Impact of Published Research

Data from citations provide a window into the impact of specific articles and authors, as well as the return on a country’s scientific investment (Narin and Hamilton 1996). Research embodied in publications also impacts invention through patent citations, which will be covered in the forthcoming Indicators 2022 report “Invention, Knowledge Transfer, and Innovation.”

Publications with more citations are considered to have more impact (Garfield 1955; Waltman, van Eck, and Wouters 2013). A small subset within the count of cited articles is categorized as highly cited articles (HCA), or the publications most frequently cited in other articles. This report presents data on the top 1% of HCA. The index of a country’s number of HCA relative to the world’s HCA (i.e., the HCA score) creates a comparable cross-country measure. Conference proceedings are excluded from the HCA count because proceedings are not cited as often as journal articles. In addition, conference papers are often later converted into articles in journals, and then it is the journal article that receives the majority of the citations. A minimum of 2 years from the publication date is required for calculation of HCA. This delay provides an opportunity for articles to accumulate citations after the publication (Wang 2012). This report provides data for articles published through 2018 because citations are calculated based on data up to 2020.

The United States contributed more than the expected number of articles to the world’s pool of HCA in 2018 (HCA score of 1.8) (Figure PBS-7). China’s HCA score is above the expected share of HCA given their level of 2018 articles (HCA score of 1.2). The HCA scores for China track its emergence as a major S&E research country; the HCA for China in 1996 was 0.3. Not all major article-producing countries received above the expected HCA score; Japan and India each had HCA scores less than 1.0 in 2018 (both with a score of 0.9).

Share of S&E articles in the top 1% most-cited journal articles, by selected region, country, or economy: 1996–2018

Publication year United States EU-27 China India Japan
1996 1.74 0.86 0.31 0.30 0.56
1997 1.78 0.87 0.37 0.29 0.54
1998 1.82 0.89 0.37 0.35 0.58
1999 1.80 0.91 0.39 0.34 0.53
2000 1.77 0.91 0.36 0.40 0.54
2001 1.84 0.90 0.34 0.50 0.60
2002 1.81 0.91 0.40 0.45 0.56
2003 1.84 0.96 0.47 0.55 0.57
2004 1.85 0.98 0.45 0.64 0.63
2005 1.84 1.07 0.42 0.54 0.65
2006 1.88 1.09 0.43 0.59 0.66
2007 1.88 1.11 0.48 0.63 0.69
2008 1.95 1.09 0.51 0.65 0.64
2009 1.94 1.14 0.57 0.67 0.67
2010 1.94 1.19 0.60 0.59 0.72
2011 1.97 1.21 0.67 0.62 0.76
2012 1.94 1.23 0.71 0.60 0.75
2013 1.96 1.24 0.77 0.66 0.82
2014 1.97 1.26 0.82 0.64 0.81
2015 1.92 1.29 0.89 0.69 0.87
2016 1.92 1.27 0.95 0.78 0.91
2017 1.88 1.28 1.11 0.74 0.93
2018 1.82 1.28 1.18 0.85 0.90

EU = European Union.


Articles refer to articles from peer-reviewed journals in S&E fields from Scopus. Articles are classified by their year of publication and are assigned to a region, country, or economy on the basis of the institutional address(es) of the author(s) listed in the article. Citation data are based on all citations made to articles in their publication year and all following years and are normalized by subfield and publication year to allow for comparisons across subfields and over time, resulting in the world level standing at 1.00 for each subfield and year. A minimum 2-year citation window is needed for a highly cited articles (HCA) score to be computed. This results in scores regarding HCA not being computed after 2018 because the citation window for more recent years is not yet complete. The share of articles in the top 1% is computed as follows: Sx = HCAx / Ax, where Sx is the share of output from country x in the top 1% most-cited articles; HCAx is the number of articles from country x that are among the top 1% of most-cited articles (using full counting, with the exception of articles at the limit of the top 1%, which are fractioned so the world average can stand at 1%); and Ax is the total number of articles from country x with a relative citation score, which excludes articles released after 2018 and unclassified publications. The world average is 1.00 for each year. For more details, see Table SPBS-74. See Table SPBS-1 for countries included in the EU; beginning in 2020, the United Kingdom was no longer a member of the EU.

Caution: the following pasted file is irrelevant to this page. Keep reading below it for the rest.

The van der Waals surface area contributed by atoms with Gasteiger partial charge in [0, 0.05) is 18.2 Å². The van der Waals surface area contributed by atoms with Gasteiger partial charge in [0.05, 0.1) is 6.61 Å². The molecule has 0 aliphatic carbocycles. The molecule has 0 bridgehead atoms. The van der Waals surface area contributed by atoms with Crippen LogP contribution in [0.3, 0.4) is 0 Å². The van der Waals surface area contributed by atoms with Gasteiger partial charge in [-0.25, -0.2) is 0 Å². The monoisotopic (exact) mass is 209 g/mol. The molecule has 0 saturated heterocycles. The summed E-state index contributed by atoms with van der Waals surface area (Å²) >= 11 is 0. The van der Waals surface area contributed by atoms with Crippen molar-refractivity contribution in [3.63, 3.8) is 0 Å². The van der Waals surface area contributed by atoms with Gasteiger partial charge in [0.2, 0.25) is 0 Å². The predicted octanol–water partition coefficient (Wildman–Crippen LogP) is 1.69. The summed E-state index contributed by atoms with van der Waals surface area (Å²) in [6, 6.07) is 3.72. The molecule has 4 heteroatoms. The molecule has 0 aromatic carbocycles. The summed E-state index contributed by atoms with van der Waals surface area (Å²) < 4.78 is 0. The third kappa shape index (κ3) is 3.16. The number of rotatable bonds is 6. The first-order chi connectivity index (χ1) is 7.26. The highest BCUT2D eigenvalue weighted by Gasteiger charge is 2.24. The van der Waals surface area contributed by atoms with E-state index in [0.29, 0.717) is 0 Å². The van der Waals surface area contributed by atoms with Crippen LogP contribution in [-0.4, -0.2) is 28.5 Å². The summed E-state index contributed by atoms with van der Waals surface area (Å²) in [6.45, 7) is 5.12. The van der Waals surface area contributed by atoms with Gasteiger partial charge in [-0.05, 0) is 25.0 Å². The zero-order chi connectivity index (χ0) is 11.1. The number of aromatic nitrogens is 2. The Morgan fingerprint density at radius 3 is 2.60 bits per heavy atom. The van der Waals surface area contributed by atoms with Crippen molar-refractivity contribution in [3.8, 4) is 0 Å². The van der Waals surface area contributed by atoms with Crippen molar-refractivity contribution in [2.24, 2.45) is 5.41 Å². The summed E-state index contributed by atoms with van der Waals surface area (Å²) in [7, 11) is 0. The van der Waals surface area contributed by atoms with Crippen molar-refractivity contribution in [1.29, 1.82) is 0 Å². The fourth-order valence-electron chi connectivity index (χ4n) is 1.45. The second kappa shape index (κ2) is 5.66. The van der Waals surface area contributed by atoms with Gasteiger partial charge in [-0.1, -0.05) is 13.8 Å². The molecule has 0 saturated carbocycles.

National Center for Science and Engineering Statistics; Science-Metrix; Elsevier, Scopus abstract and citation database, accessed May 2021.

Science and Engineering Indicators

The trends in HCA scores provide an opportunity to understand the changes in a country’s research impact. From 2008 to 2018, the impact of Chinese researchers grew faster than the impact of researchers in the United States and other countries (Conte et al. 2017; Xie and Freeman 2018). The HCA score of the United States was 2.0 for 2008 and 1.8 for 2018. Over the same decade, China’s HCA score more than doubled (from 0.5 in 2008 to 1.2 in 2018). The HCA scores for articles with authors in India and Japan also increased from 2008 to 2018; India’s HCA score increased from 0.7 to 0.9, and Japan increased from 0.6 to 0.9.

Changes over time in the HCA by field of science provide a more nuanced story of research across countries. The normalization of the HCA by output and scientific field using fractional counting spotlights countries with relatively low publication output but consistently high rankings among the most cited articles in a field: for example, agricultural sciences in Ireland (2.51), engineering in Singapore (2.87), and materials science in the Netherlands (2.43) (Table SPBS-59, Table SPBS-64, Table SPBS-67).